In 1909, Hartley met Alfred Stieglitz in New York City, a meeting that would have significant repercussions for his career. The two quickly became friends, and Stieglitz introduced him to a circle of artists, including Charles Demuth, Arthur Dove, John Marin, and Paul Strand, who were all exploring modern approaches to painting and photography. Stieglitz gave Hartley his first one - man show at the famed 291 Gallery in 1909.
Enjoying the company of other writers and artists that he met in New York, Hartley was often found sitting with them at Kriel's Bakery where he was allowed to eat for free by the sympathetic owner. Despite his lack of funds, Hartley paid attention to his appearance, which fellow artist Alfred Dreymborg noted, stating, "When spring came, if he could afford nothing else, Marsden managed to buy a gardenia for his buttonhole."
After a successful exhibition at 291 in 1912, Hartley set out for Europe and found artistic inspiration and comradery in Paris, where he met famed collector Gertrude Stein and visited her salon. While she purchased four of his works, he was most impressed by the paintings of other artists she owned, including those by Pablo Picasso. Hartley recalled of the Picassos, "they seemed to burn my head off - I felt indeed like a severed head living off itself by mystical evacuation."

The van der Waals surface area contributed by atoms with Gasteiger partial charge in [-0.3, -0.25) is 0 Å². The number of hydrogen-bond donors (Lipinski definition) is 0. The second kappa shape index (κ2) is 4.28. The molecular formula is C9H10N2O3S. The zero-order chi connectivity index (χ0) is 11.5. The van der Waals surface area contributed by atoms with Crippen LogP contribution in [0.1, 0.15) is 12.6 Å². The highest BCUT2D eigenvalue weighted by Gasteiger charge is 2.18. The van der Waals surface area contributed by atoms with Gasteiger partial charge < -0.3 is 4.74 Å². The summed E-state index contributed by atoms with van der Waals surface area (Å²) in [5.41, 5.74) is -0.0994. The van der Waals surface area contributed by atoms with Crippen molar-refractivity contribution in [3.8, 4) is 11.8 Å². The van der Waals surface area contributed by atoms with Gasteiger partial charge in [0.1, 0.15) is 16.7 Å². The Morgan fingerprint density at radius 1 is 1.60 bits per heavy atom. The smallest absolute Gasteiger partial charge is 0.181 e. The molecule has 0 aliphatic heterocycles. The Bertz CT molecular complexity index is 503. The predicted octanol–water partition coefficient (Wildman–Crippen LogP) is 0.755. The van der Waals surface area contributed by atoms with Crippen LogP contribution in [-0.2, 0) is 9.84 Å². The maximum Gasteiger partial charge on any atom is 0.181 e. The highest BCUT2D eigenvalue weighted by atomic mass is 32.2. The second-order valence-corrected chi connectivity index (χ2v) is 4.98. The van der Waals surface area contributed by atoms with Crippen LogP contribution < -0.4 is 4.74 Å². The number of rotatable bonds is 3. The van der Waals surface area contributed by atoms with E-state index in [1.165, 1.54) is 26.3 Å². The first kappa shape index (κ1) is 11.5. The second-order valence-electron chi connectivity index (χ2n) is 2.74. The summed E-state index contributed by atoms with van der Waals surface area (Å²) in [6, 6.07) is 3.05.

It was also in Paris that he met German sculptor Arnold Rönnebeck and his cousin Karl von Freyburg, who was a lieutenant in the Prussian army. The two introduced Hartley to the work and writing of Wassily Kandinsky and the German expressionist group Der Blaue Reiter, which would have profound influence on his art. Hartley quickly began creating works that embraced the expressionistic style of European modernism.